Personally, I consider it common courtesy to try and use reasonable denominations of bills and coins when paying for stuff. Doesn't always work, of course. If I buy a one dollar coffee at my local coffee shop, I apologize if I only have a $20 or $50 bill as I understand that coffee shops typically don't have unlimited quantities of small bills in their cash register.
     
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  18. canucklehead
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    canucklehead Gold Member

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    Only 20 of 39 deceased Presidents have been observed. Wonder if this violates the Presidential $1 Coin Act?
     
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  19. HaveMilesWillTravel
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    HaveMilesWillTravel Gold Member

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    The article ends with

    "All isn’t lost. The next coin in the series, the President
    Chester A. Arthur
    $1 coin, will still be released in Spring 2012, though with a much lower production run based on collector demand, Wolin said."

    So maybe they'll produce a small number of coins for the remaining presidents.
     
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  20. MLW20
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    MLW20 Gold Member

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    I hear ya! My point with legal tender was that if stores refuse to accept them, then what good are they. I don't know about you, but even when using a few coins I would get puzzled looks at times, employees asking their boss if it was real money and so on... There were also times when shops loved them, especially food trucks that seem to never have singles or change!

    I only used large sums- 15 or more at gas stations.
     
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  21. Scottrick
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    Scottrick Gold Member

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    Finally. Dollar coins are stupid, at least in their current incarnation. There's no point to having dollar coins and dollar bills. I also don't understand why they are near identical to quarters. Take a page from the euro and make them thicker or heavier or something very obviously different.

    This also reminds me of the Death to Pennies video.

    The Mint keeps designing new coins. Stop. Just stop. We only need two coins, maybe three. A dime. A quarter. Maybe a dollar coin. Maybe I could be convinced that we need a nickel to make change for a quarter. And only one version of each. Four versions a year for 10 years is nonsense. Bureaucrats apparently love coming up with new things (laws, coins, etc.) to show that we still need them.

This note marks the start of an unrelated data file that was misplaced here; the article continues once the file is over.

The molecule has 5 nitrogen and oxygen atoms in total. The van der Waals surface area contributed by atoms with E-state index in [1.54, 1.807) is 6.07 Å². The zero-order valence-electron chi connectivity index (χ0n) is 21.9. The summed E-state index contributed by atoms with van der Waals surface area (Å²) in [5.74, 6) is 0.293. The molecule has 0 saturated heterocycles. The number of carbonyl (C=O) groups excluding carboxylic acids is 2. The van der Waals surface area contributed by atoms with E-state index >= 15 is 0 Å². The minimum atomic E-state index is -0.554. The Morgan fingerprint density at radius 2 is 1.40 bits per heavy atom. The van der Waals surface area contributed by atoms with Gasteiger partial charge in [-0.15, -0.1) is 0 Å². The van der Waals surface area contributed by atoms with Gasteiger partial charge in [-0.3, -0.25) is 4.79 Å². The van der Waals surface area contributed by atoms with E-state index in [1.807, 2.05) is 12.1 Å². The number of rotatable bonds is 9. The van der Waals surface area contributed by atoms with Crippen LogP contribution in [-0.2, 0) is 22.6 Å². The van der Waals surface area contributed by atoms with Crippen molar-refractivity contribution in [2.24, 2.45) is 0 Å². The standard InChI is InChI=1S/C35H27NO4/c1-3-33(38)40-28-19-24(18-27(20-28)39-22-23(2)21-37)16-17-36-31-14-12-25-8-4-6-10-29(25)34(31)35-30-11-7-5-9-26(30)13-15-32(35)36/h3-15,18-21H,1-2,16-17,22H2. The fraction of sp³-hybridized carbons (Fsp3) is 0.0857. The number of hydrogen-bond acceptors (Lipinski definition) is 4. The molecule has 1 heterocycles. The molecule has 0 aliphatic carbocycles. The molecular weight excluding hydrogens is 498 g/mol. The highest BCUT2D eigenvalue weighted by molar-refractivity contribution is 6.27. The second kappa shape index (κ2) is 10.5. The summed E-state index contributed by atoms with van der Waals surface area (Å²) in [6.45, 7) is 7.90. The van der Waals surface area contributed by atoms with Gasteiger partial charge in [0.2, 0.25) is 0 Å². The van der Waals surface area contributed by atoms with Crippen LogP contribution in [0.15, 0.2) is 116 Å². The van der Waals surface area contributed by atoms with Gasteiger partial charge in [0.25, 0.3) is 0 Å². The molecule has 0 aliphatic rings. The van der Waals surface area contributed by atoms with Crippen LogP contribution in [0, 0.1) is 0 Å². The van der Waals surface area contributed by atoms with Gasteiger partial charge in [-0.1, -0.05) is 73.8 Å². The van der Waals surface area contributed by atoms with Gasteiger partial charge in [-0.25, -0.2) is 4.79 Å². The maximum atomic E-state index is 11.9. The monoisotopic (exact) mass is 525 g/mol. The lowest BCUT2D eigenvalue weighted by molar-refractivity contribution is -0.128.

22. HaveMilesWillTravel
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    HaveMilesWillTravel Gold Member

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    Well, I never really had large numbers of coins as I didn't participate in the coin abuse (as I call it... as it cost the taxpayer money for shipping coins unnecessarily around the country). I got a pile from a local bank recently when I was looking for a few specific ones for the nephews I mentioned earlier in the thread (the local US Bank branch had a hard time finding 20 coins in the coin drawers of the various tellers... no rolls at all). And the local train system ticket vending machine spits out dollar coins as change, so when occasionally it doesn't want to read my credit cards, I get a few back. I have used them for the bus to the airport and at some coffee shops, but only in small numbers. I more or less refuse to fill up my car at gas stations that don't let me pay at the pump, so I don't use cash there ever.
     
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  23. Pointslover

    Pointslover Active Member

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    Dude - this has been a long time comming - too much media coverage on that one.
     
  24. daemon14

    daemon14 Gold Member

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    Maybe after a few inflation cycles, the value of a dollar will be akin to 25¢ today and it'll only make sense for coinage. I still think we should get rid of the penny. Maybe even the nickel. Round all cash transactions to the 10¢!
     
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  25. LIH Prem
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    LIH Prem Gold Member

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    how ironic. :)

    -David